Are Flip-Flops Dangerous?

Flip-flops may be hazardous to your health.

That’s the conclusion I’m led to believe having perused a couple articles on one of the most basic forms of footwear worn (and enjoyed) worldwide by virtually everyone at some point or another. A…

Flip-flops may be hazardous to your health.

At least, that’s the headline conclusion of a couple articles on wearing thong sandals — one of the most basic and ubiquitous forms of footwear worn (and enjoyed) worldwide by virtually everyone regardless of your culture or socio-economic status.

But really, are flip-flops dangerous? Read on!

First, allow me to present the CNN articles on flip-flops. Note the linked bits are the headlines and the blockquotes are selected bits and pieces from the articles:

  • Flip-flops present feet with a painful problem by Marina Csomor — July 18, 2012

    According to the National Foot Health Assessment 2012 released in June, 78% of adults 21 and older have experienced one or more foot problems in their lives.

    One common culprit of America’s foot pain, especially during the summer, is the flip-flop.

    Whether it be on the beach, at the grocery store or even in the office, people love to free their feet. But flat sandals are nothing but bad news, says Bob Thompson, executive director for the Institute for Preventive Foot Health, who doesn’t own a single pair.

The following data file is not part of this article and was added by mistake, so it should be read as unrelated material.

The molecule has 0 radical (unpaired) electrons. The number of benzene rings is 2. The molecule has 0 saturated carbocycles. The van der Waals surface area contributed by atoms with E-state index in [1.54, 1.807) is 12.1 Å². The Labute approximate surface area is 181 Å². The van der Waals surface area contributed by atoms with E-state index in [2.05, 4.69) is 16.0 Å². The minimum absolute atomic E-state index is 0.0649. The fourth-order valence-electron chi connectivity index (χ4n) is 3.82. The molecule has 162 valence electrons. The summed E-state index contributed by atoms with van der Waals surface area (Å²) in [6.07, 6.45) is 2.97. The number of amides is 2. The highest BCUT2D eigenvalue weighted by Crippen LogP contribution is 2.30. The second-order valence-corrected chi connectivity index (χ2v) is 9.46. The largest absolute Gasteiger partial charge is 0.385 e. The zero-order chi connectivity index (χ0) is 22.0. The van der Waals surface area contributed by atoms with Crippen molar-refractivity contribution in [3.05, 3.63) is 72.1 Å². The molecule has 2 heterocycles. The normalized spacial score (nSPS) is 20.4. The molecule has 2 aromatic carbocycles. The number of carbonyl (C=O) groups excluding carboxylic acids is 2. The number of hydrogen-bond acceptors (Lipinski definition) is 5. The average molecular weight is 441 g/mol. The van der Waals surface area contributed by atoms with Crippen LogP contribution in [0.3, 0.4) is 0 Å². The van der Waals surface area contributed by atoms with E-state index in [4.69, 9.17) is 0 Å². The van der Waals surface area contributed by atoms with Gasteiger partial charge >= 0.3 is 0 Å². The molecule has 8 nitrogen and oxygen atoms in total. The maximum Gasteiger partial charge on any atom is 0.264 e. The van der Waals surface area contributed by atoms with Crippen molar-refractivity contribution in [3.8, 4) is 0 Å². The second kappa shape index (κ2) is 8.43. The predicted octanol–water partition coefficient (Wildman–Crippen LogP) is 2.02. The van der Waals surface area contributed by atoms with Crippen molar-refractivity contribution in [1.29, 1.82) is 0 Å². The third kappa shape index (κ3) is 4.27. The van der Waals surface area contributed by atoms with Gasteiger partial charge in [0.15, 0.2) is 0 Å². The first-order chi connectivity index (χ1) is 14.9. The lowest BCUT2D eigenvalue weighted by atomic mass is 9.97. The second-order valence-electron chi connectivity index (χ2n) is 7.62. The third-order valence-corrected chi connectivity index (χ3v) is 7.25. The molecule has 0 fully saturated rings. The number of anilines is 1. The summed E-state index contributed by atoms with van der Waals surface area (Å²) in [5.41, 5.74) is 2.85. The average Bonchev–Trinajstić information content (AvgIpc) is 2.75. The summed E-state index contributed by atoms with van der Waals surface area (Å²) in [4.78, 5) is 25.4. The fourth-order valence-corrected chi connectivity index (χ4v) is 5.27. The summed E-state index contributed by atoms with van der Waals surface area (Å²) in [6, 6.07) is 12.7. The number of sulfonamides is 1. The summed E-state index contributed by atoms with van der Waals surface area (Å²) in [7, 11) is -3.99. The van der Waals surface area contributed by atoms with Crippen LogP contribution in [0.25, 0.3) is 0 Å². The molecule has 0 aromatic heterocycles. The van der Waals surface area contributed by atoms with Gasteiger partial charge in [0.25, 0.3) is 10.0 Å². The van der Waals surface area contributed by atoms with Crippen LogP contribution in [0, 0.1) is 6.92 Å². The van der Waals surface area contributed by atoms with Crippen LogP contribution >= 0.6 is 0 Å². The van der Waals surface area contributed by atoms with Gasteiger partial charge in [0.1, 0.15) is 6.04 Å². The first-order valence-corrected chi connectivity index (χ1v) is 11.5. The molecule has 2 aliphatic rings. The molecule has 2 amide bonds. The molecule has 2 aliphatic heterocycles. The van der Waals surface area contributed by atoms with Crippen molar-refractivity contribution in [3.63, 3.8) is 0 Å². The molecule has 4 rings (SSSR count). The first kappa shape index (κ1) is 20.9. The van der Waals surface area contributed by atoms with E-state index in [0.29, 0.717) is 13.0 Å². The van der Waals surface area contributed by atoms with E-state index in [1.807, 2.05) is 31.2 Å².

“There’s no heel support and structural support … on that little slab of rubber.” …

    Although feet were designed to walk barefoot on Earth’s natural surfaces (grass, sand or gravel), they were not prepared to endure the concrete, asphalt and steel that covers so many landscapes today, Thompson said. These unmovable surfaces are harsh on bare feet, and the thin rubber sole of many flip-flops does little to adequately absorb the shock they produce.

    Whether you are standing still or in motion, your feet are your first point of contact with the ground. The way your feet are positioned provides the foundation for the body’s skeletal alignment. A flat shoe provides little arch or lateral support and even slight shifts in stance over time could lead to misalignment, causing pain in the knees, hips and back.

    “Everything in your body starts with how you strike your heel to the ground,” Thompson said.

  • Flip-flops aren’t always easy on the feet by Val Willingham — August 6, 2010

    “If you wear them all the time, they aren’t good for you,” says Dr. Kathya Zinszer, associate professor of podiatric medicine and director of community outreach at Temple’s School of Podiatric Medicine. “They are terrible for the arches. They give you no support and they don’t protect your feet.”

    “I’m not totally against flip-flops,” she says, “but they can be dangerous.”

This is the kind of authoritative news being fed to John Q. Public on footwear.

While I think there are much more functional sandals out there than flip-flops, characterizing flip-flops as hazardous to your health seems just a tad sensational.

My inner skeptic goes haywire when I read articles containing fearful quotes (“dangerous!”) by authorities. And in these two instances, the usual suspects include podiatrists (A bad word in the barefoot community) and the Institute for Preventative Foot Health (Near as I can tell from reading about the “IPFH”, having healthy feet simply requires padded socks — perhaps those made by IPFH founder and sponsor Thorlo). I also don’t buy the old stand-by argument that man-made surfaces are more dangerous or harmful than natural surfaces line.